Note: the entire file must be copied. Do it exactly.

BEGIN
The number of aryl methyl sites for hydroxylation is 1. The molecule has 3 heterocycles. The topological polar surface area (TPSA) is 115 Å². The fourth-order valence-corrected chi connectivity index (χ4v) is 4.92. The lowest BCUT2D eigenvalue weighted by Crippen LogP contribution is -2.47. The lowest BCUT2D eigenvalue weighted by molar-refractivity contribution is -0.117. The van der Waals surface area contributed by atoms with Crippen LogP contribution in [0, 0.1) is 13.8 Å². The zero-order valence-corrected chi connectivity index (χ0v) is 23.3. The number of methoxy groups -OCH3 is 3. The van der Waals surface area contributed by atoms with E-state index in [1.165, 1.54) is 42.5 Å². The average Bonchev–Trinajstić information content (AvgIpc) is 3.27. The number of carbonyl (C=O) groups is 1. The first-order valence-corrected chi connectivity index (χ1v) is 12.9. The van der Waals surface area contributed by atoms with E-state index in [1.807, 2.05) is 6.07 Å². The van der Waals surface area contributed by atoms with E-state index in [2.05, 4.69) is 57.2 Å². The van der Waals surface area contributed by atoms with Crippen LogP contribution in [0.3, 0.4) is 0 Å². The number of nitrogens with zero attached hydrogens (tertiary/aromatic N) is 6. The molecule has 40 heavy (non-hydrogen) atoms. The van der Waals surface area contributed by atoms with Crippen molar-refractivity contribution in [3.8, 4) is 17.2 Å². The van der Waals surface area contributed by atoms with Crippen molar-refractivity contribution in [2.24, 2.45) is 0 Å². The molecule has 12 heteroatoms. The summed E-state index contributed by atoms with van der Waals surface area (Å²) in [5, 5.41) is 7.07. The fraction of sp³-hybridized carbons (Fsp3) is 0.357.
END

The number of aryl methyl sites for hydroxylation is 1. The molecule has 3 heterocycles. The topological polar surface area (TPSA) is 115 Å². The fourth-order valence-corrected chi connectivity index (χ4v) is 4.92. The lowest BCUT2D eigenvalue weighted by Crippen LogP contribution is -2.47. The lowest BCUT2D eigenvalue weighted by molar-refractivity contribution is -0.117. The van der Waals surface area contributed by atoms with Crippen LogP contribution in [0, 0.1) is 13.8 Å². The zero-order valence-corrected chi connectivity index (χ0v) is 23.3. The number of methoxy groups -OCH3 is 3. The van der Waals surface area contributed by atoms with E-state index in [1.165, 1.54) is 42.5 Å². The average Bonchev–Trinajstić information content (AvgIpc) is 3.27. The number of carbonyl (C=O) groups is 1. The first-order valence-corrected chi connectivity index (χ1v) is 12.9. The van der Waals surface area contributed by atoms with E-state index in [1.807, 2.05) is 6.07 Å². The van der Waals surface area contributed by atoms with E-state index in [2.05, 4.69) is 57.2 Å². The van der Waals surface area contributed by atoms with Crippen LogP contribution in [0.3, 0.4) is 0 Å². The number of nitrogens with zero attached hydrogens (tertiary/aromatic N) is 6. The molecule has 40 heavy (non-hydrogen) atoms. The van der Waals surface area contributed by atoms with Crippen molar-refractivity contribution in [3.8, 4) is 17.2 Å². The van der Waals surface area contributed by atoms with Crippen molar-refractivity contribution in [2.24, 2.45) is 0 Å². The molecule has 12 heteroatoms. The summed E-state index contributed by atoms with van der Waals surface area (Å²) in [5, 5.41) is 7.07. The fraction of sp³-hybridized carbons (Fsp3) is 0.357.